Losing a loved one is painful no matter what, but it is especially sudden and stressful when they are gone due to a wrongful death. If you’re considering a wrongful death lawsuit, you may be wondering how to go about the process of proving fault. Read more to learn about how you and your wrongful death attorney will work together to establish fault and earn you the compensation you deserve for your loss.

Ask a Wrongful Death Attorney: How Do You Prove Fault?

Elements of Proving Fault

Wrongful death lawsuits are a type of personal injury case where a third party’s incompetent or intentional actions are found to be responsible for another person’s untimely death. The third party (the defendant) could be a person or entity, and in these cases, surviving family members of the deceased have the right to pursue justice.

The elements of proving fault depend on the nature of the defendant’s liability. The third party could be liable due to negligence or intentional misconduct, and there are specific elements to proving fault for each of those types of liability.

Proving Fault Using Negligence

Wrongful death claims arise from situations where the victim would have a valid personal injury claim had they survived, and most personal injury claims arise from instances where the defendant acted negligently. In these cases, four elements must be established to hold the defendant liable and prove their fault:


To prove that the defendant caused your loved one’s untimely death, you need to successfully establish that they owed the deceased a duty of care. The duty of care is someone’s lawful duty to act to protect other people or to refrain from acting in a harmful way. Proving duty means establishing what a reasonable person or entity would have done in similar circumstances.

Breach of Duty

Once it has been established that the defendant owed the plaintiff a legal duty, you have to prove that the legal duty was breached. Proving the breach of duty means establishing that the defendant did not act according to what a reasonable person or entity would have done in similar consequences. They violated their duty of care.


If you can show the breach of duty of care, you have to prove it directly caused the death. There are two types of causation: cause in fact and proximate cause. Cause in fact means that the defendant directly caused the death and your loved one would still be alive if it weren’t for their negligence. Proximate cause means that it was reasonably foreseeable that the defendant’s actions could cause death at a point in the future.


Another element of proving fault due to negligence is establishing the damages. A wrongful death lawsuit differs from standard negligence cases in that the sudden death of your loved one is simple to prove. However, many other damages will be considered, such as the financial hardship (called pecuniary injury) you have suffered due to your loss, loss of companionship, loss of consortium, or loss of care that your loved one would have provided.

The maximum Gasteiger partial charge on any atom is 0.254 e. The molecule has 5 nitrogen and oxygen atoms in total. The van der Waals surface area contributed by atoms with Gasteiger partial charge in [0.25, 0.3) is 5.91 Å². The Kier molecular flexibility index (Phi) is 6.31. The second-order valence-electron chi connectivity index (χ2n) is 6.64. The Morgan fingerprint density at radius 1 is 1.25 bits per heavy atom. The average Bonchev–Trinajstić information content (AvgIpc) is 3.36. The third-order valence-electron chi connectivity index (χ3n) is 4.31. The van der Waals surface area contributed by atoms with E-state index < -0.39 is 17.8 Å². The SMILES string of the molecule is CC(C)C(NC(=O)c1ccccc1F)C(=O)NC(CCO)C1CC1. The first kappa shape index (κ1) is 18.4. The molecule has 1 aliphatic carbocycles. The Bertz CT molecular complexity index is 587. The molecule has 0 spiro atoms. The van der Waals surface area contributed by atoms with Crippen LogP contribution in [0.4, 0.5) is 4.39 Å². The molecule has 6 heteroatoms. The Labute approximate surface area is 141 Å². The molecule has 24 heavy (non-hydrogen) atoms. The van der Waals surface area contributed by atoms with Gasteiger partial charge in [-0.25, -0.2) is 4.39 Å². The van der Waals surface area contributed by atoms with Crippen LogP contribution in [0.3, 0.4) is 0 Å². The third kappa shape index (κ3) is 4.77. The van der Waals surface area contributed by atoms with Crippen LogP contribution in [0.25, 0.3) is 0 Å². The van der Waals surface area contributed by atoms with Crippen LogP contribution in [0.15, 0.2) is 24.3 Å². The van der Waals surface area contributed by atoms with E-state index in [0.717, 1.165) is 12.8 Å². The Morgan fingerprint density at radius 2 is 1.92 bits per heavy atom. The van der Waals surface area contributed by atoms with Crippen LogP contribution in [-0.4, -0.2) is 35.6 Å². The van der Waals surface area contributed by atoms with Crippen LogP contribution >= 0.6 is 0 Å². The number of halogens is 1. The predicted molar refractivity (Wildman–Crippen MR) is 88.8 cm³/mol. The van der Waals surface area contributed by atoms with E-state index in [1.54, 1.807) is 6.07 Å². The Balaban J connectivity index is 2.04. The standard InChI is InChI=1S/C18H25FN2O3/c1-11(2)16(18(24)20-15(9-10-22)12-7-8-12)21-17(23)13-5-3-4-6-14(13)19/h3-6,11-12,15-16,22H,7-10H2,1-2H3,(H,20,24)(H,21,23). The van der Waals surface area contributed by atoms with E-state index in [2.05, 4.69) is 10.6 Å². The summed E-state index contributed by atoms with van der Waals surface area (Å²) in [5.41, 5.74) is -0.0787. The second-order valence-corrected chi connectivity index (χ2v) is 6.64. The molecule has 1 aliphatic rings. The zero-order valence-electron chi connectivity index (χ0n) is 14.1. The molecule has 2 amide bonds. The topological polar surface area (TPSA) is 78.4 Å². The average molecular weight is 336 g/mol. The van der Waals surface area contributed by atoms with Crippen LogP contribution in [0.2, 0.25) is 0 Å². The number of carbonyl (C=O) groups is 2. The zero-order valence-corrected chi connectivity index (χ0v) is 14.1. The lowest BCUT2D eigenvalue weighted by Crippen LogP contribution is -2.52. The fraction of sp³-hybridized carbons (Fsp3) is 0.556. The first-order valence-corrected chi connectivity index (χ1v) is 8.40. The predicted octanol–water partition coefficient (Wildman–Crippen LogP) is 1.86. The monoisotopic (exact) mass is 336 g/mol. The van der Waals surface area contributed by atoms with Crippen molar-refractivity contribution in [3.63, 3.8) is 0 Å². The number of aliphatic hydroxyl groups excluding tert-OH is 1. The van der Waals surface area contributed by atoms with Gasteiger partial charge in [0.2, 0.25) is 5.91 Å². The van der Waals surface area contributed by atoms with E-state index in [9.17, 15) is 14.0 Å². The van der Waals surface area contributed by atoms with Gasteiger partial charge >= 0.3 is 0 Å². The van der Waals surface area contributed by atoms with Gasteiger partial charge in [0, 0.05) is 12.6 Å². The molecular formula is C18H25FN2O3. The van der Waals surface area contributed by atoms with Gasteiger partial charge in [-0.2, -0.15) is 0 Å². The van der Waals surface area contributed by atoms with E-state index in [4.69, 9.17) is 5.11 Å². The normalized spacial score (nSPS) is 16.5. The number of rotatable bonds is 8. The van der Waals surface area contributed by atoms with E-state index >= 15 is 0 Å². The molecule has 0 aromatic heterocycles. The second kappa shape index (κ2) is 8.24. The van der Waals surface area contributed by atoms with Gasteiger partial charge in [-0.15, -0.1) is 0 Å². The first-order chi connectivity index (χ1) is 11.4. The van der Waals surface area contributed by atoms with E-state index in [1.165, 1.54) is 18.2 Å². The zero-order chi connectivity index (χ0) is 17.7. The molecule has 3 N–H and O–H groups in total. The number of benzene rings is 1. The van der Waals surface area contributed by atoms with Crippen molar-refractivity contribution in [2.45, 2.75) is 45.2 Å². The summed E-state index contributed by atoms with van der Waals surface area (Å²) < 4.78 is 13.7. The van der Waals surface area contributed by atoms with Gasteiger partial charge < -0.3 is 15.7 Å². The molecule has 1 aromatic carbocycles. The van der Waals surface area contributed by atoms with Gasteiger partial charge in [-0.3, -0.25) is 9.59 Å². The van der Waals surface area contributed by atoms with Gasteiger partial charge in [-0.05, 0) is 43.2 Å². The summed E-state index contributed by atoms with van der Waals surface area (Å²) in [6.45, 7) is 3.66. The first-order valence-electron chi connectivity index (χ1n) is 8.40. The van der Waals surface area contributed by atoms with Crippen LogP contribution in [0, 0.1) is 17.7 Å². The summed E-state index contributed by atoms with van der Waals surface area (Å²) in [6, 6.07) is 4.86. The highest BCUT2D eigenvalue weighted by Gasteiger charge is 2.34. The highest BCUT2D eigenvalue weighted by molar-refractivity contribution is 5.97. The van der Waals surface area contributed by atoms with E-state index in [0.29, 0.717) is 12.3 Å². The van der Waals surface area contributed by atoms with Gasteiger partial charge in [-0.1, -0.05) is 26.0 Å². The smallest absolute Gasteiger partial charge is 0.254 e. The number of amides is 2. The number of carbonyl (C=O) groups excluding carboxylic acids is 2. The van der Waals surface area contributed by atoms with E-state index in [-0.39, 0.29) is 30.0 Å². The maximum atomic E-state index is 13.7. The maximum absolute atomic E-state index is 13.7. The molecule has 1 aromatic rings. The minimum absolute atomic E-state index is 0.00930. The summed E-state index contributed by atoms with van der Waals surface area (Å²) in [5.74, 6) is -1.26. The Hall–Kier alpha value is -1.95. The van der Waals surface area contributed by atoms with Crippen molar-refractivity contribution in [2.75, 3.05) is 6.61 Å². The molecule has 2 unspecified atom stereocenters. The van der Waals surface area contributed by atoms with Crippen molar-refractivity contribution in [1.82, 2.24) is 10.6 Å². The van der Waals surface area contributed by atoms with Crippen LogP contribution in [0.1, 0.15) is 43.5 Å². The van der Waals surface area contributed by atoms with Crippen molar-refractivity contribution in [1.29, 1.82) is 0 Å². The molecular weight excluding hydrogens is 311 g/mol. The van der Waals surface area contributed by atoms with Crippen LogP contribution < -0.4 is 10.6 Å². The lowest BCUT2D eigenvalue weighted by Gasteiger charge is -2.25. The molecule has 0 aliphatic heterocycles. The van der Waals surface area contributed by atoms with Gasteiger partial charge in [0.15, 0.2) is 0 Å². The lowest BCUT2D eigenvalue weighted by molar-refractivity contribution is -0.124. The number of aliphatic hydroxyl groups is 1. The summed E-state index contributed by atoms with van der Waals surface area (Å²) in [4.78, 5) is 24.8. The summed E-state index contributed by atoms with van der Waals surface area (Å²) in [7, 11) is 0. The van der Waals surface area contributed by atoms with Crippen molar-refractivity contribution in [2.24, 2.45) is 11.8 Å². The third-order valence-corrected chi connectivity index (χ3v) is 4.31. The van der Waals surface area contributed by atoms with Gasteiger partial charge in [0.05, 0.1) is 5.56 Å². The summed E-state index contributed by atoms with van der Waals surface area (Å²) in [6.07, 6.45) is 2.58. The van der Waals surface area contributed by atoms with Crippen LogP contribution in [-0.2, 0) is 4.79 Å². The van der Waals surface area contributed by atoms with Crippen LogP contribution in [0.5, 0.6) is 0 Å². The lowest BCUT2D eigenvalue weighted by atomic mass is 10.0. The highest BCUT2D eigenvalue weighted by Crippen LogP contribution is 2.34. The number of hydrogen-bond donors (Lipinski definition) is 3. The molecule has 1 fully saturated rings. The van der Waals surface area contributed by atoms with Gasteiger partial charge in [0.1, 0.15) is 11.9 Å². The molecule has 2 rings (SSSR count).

Proving Fault in Other Circumstances

Intentional Misconduct

Wrongful death can happen due to intentional actions. In these cases, the plaintiff has to prove that their loved one died from a defendant’s actions that had a desired and harmful purpose. For example, assault, battery, or attempted murder are all actions with intended consequences that could lead to wrongful death. Your attorney must prove that the defendant’s actions were intentional and the cause of your loved one’s death.

Negligence “Per Se”

In cases where the defendant has violated a law and hurt (or killed) someone that the law was in place to protect, they may be held negligent simply due to the violation. Proving negligence per se involves establishing that there was a law in place that should have protected your loved one and that the defendant violated said law without an excuse.

Strict Liability

In cases of “strict liability,” you do not need to establish negligence, fault, or intention. In these cases, the defendant is liable for damages from their actions regardless of their intentions or fault. For example, these cases could involve defective products or situations involving abnormally dangerous activities or wild animals.

Where To Begin

How to prove fault in a wrongful death case depends on the elements surrounding your loved one’s death and on the actions you take to substantiate your claims. You could be running out of time. You must work with a Houston wrongful death attorney as soon as possible to ensure you take immediate steps to prove fault.

Begin with a thorough investigation by gathering evidence. Expert testimony, witness accounts, and a review of all pertinent documents and files related to your case will help you prove fault. Whether the wrongful death was due to negligence or intentional misconduct, you and your attorney must work diligently to prove fault and earn fair compensation for you.

Grieving the death of a loved one is enough of a burden without a lawsuit, but if you and your family are victims of losing your loved one to wrongful death, you deserve justice. Now that you know how to prove fault in a wrongful death case, you should speak with an attorney to help you get the compensation you deserve.